All of these cases have been based on a desire to do some form of good, but have resulted in what has often been the traumatic and horrible treatment of people against their will. This does not just relate to the treatment of medical patients, but to medical research as well.
For example, from 1951 to 1974 Dr Albert Kligman conducted a range of medical experiments at the Holmesburg Prison in Pennsylvania in the United States on behalf of the Dow Chemical Company, the US Army and Johnson & Johnson. In one study Kligman injected dioxin – a highly toxic and carcinogenic compound found in Agent Orange – into 70 prisoners. He did so because Dow Chemical employees were being exposed to the chemical and the company wanted to know what effect it had on the skin. Prisoners developed severe lesions, with many being left untreated for months.
In another example, from 1946-48 American public health officials conducted a range of unethical medical experiments in Guatemala, infecting soldiers, prostitutes, prisoners, and mental health patients with syphilis and other sexually transmitted diseases without their knowledge or consent. Researchers wanted to test the effectiveness of penicillin in both preventing, and curing syphilis, something they were struggling to do in the laboratory. In doing so they infected people without their consent, with a number dying as a result.
What’s shocking about these examples is they came so closely after the discovery of Nazi medical abuses during the second world war. Throughout the war Nazi doctors conducted a range of horrible medical experiments on people in concentration camps. Perhaps the most notorious of these were conducted by Josef Mengele – known as the Angel of Death. Mengele was particularly fascinated in twins and conducted a range of brutal experiments including injecting dyes into people’s eyes, amputating limbs, intentionally infecting one twin with a disease to test the impact, and transferring blood from one twin to another. In a particularly gruesome example, he sewed two children together in an attempt to create conjoined twins. They both died several days later after developing gangrene.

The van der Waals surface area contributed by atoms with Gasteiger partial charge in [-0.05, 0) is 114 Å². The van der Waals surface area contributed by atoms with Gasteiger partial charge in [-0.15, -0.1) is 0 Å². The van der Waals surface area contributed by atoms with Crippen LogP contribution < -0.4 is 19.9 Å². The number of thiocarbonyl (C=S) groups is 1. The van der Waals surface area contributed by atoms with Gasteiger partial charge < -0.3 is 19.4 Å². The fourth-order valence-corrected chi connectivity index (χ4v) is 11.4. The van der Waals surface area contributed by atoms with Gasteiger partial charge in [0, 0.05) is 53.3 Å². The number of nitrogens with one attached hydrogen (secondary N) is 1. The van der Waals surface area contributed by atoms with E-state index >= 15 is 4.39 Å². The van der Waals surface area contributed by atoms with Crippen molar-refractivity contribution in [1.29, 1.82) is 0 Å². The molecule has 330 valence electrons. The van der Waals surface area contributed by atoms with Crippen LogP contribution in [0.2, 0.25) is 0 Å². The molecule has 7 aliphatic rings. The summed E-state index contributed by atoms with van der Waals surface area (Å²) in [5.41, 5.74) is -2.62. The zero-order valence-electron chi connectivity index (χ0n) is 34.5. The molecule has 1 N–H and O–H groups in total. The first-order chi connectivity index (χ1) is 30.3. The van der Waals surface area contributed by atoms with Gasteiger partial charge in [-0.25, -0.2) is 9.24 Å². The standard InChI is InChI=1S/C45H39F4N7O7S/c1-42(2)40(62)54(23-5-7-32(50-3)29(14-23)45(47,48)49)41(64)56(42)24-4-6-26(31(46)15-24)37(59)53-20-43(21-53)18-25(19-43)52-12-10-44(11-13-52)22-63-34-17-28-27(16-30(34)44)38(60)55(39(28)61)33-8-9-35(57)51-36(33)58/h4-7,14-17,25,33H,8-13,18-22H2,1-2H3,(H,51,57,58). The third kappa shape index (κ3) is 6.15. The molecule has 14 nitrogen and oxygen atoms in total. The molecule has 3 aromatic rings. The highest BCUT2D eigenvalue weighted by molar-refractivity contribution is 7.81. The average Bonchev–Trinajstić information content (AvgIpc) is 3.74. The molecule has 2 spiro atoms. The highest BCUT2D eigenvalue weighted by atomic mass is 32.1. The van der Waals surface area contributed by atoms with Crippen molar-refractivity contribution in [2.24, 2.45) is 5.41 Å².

It was these atrocities that lead to the development of the Nuremberg Code of human experimentation, which outlines the research ethics principles for human experimentation. The code has similar principles to broader ethical guidelines for medical practice — primarily based on the ideal of “do no harm”. This is how we all see medical practice — it is primarily a healer, and helper. Yet unfortunately what we’re finding is this isn’t always the case. Often, medicine is used for other ends.
Of course this is the exception to the broader rule. Medical practitioners around the world are overwhelmingly focused on the treatment of illness, the finding of cures of diseases, and ensuring people live long and happy lives. The Nuremberg Code, along with other medical ethical guidelines, have become central to medical practice.
Yet, what the CIA examples highlights is that we must remain wary. While of course these crimes do not match those of the Nazi era, they still highlight a major breach in medical practice. The CIA’s policies were in line with best practice medical ethics. Yet the organisation, and the doctors involved, continued anyway. They crossed the boundaries and clearly thought that was an acceptable thing to do.
There are two things we need to learn from this. First, ethics are only useful when they are actually understood and enforced. While the CIA clearly had good guidelines, they were not followed. In that instance, what is the point?
But secondly, and more importantly, these examples highlight that while we often treat the medical profession as if it is an inherent “good”, in reality it is only as good as the society and organisation that builds it. Of course many breaches of medical ethics are due to rogue practitioners acting outside the boundaries, but each of the examples above were allowed to happen because of the values of the society at the time — from governments turning a blind eye to unethical medical experiments, to a society that supports torture and the death penalty.
Our society is built within particular power structures and whether we like it or not, medicine – and the broader sciences – have been developed, and act, within these structures. That does not mean that all medical practitioners are destined towards breaching their ethics, but rather that, just like with any other profession, we have to keep a constant check on how medicine operates. Medicine is just as likely to be used as a method of implementing power as any other profession.
We see medicine in our society as an inherent good. But as these examples show, it is often only as good as the society that uses it. It is our job as a society therefore to make sure these sorts of breaches do not occur again.